Catastrophic Caterpillar Cilium
The Caterpillar, or the Blue Caterpillar, or Absolem (if you believe he has a name) is a fictional character from the novel, Alice’s Adventures in Wonderland, by Lewis Carroll. Alice doesn’t immediately like him when they first meet, because he talks in riddles and asks challenging questions. However, the Caterpillar does teach Alice how to grow and shrink by eating pieces of the mushroom upon which he sits. Absolem appears five times in the Disney movie based on the novel, first outside Wonderland on the shoulder of Hamish Ascot, who is proposing to Alice. He is next seen in the world below when consulted by the White Rabbit and friends regarding Alice’s true identity; he appears this time in a thick cloud of hookah smoke, which he blows at Alice. The Caterpillar is seen again when Alice arrives at the White Queen’s castle, and once more to remind Alice of her prior visit to Wonderland. It is hard to recognize him the last time he appears because he has left Wonderland, transformed into a butterfly and perches on Alice’s shoulder as she sets off for China.
However, not all caterpillars provide wisdom for a journey through a fantasy land. In April 2018, London was invaded by toxic oak processionary moth (OPM) caterpillars that apparently hitchhiked into the United Kingdom on Dutch lumber used for construction projects. This army of long-haired larvae is causing a rash of violent illnesses among people and animals that include contact dermatitis (ICD-10-CM code L24.89, Irritant contact dermatitis due to other agents), asthma attacks (J45.901, Unspecified asthma with exacerbation), sore throat (J02.9, Acute pharyngitis, unspecified), eye pain (H57.13, Ocular pain, bilateral), vomiting (R11.10, Vomiting, unspecified) and fevers (R50.9, Fever, unspecified). Although the speed of the reaction is typically slower than a bee sting, the outbreak is so intense that health officials have issued a serious warning: Beware of white-haired caterpillars.
The invading army’s weapon consists of a deadly urticating protein called thaumetopoein, which is located primarily in the caterpillar’s hairs. Each insect has approximately 63,000 individual hairs, which they drop as they trudge along in their search for food. And once released from the caterpillar, the hairs can also become airborne, spreading the toxin to a wider area. In addition, the larvae can voluntarily shed their hairs as a defense mechanism if they feel threatened and a great deal of hair is left in the communal nests. ICD-10-CM code T63.431A [Toxic effect of venom of caterpillars, accidental (unintentional), initial encounter] would be added to the symptom codes for the affected individual. The place of service would typically be Y92.821, Forest as the place of occurrence of the external cause.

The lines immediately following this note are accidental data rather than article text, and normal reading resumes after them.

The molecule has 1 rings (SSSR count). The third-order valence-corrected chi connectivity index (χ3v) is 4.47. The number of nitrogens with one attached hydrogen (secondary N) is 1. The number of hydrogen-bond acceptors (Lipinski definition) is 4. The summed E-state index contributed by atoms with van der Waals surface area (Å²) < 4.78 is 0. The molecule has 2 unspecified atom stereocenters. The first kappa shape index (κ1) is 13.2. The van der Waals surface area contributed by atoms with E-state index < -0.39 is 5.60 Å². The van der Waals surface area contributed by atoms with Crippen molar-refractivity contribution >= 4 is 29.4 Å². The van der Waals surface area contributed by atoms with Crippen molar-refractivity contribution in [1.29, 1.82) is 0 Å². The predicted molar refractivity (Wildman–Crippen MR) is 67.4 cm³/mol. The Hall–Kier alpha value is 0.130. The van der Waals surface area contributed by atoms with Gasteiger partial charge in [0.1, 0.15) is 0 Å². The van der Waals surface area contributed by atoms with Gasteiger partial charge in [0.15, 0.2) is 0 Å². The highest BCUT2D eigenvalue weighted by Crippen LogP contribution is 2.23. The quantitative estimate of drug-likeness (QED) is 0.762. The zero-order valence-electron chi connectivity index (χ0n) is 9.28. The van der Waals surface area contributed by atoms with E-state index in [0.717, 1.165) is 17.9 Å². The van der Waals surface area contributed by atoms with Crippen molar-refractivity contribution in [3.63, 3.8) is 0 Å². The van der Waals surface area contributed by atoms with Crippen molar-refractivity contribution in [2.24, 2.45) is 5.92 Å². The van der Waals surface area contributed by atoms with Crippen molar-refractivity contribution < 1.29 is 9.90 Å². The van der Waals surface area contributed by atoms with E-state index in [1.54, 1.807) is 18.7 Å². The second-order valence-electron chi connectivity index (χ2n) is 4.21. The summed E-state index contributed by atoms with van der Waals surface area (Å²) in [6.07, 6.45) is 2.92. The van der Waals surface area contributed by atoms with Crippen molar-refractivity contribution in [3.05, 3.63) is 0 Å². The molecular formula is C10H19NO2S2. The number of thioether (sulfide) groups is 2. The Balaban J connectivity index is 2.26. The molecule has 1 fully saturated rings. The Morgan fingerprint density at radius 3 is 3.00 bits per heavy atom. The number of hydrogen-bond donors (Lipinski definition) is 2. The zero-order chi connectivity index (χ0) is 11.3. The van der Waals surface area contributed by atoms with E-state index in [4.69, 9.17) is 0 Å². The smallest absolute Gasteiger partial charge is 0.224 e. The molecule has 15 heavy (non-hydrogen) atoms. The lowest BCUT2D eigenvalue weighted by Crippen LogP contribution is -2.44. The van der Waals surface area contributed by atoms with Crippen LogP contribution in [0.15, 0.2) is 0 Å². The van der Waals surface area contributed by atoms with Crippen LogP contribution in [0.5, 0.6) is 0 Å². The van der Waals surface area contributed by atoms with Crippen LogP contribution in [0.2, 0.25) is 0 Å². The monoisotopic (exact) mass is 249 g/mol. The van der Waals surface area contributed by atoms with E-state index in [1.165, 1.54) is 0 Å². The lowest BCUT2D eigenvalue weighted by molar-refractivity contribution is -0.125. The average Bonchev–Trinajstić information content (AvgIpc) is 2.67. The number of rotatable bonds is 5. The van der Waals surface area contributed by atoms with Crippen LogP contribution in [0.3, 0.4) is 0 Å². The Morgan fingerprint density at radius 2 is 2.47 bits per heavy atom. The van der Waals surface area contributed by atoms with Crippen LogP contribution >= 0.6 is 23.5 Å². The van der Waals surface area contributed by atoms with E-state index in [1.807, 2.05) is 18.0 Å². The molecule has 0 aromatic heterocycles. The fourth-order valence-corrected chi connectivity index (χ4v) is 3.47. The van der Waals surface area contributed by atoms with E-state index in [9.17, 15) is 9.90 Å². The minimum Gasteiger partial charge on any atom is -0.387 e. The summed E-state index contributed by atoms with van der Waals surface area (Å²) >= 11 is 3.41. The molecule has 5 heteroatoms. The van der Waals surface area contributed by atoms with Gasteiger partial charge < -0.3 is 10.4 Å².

To make matters worse, the toxic protein remains active for as long as 5 years after leaving the caterpillar, a gift that keeps on giving. Over 600 individual sites near London are being treated by the Forestry Commission, by trapping the not-deadly-at-all moths to prevent breeding and initiating an extensive biopesticide campaign to eliminate the caterpillars. Although the current outbreak should be short-lived, moths of a certain age become pesticide-resistant. This means that London may have to brace for a sequel to the invasion next spring when new caterpillars hatch from eggs left on oak trees.
In addition to their danger to humans, the caterpillars feed exclusively on oak leaves and large populations can strip trees bare, leaving them weakened and vulnerable to other threats. The caterpillars build unique white, silken webbed nests on the trunks and branches of oak trees in the early summer, and also leave white silky trails when they travel. OPM caterpillars generally traverse the ground in a nose-to-tail single file procession, from one oak tree to another. Large groups of moving larvae may travel in an arrow-head pattern, with one leader and several rows of followers in procession. Residents and visitors are being cautioned to avoid touching the caterpillars or their nests, and not to follow the hair-laden trails. According to Alice’s Adventures in Wonderland:
She stretched herself up on tiptoe, and peeped over the edge of the mushroom, and her eyes immediately met those of a large caterpillar, that was sitting on the top with its arms folded, quietly smoking a long hookah, and taking not the smallest notice of her or of anything else.
It was fine for Alice to start a conversation with a wise Blue Caterpillar in the fantasy world of Wonderland. However, anyone encountering a white-haired OPM caterpillar, on a mushroom or anywhere else, shouldn’t dally in the vicinity – just keep walking and hope that those deadly hairs don’t get in the way!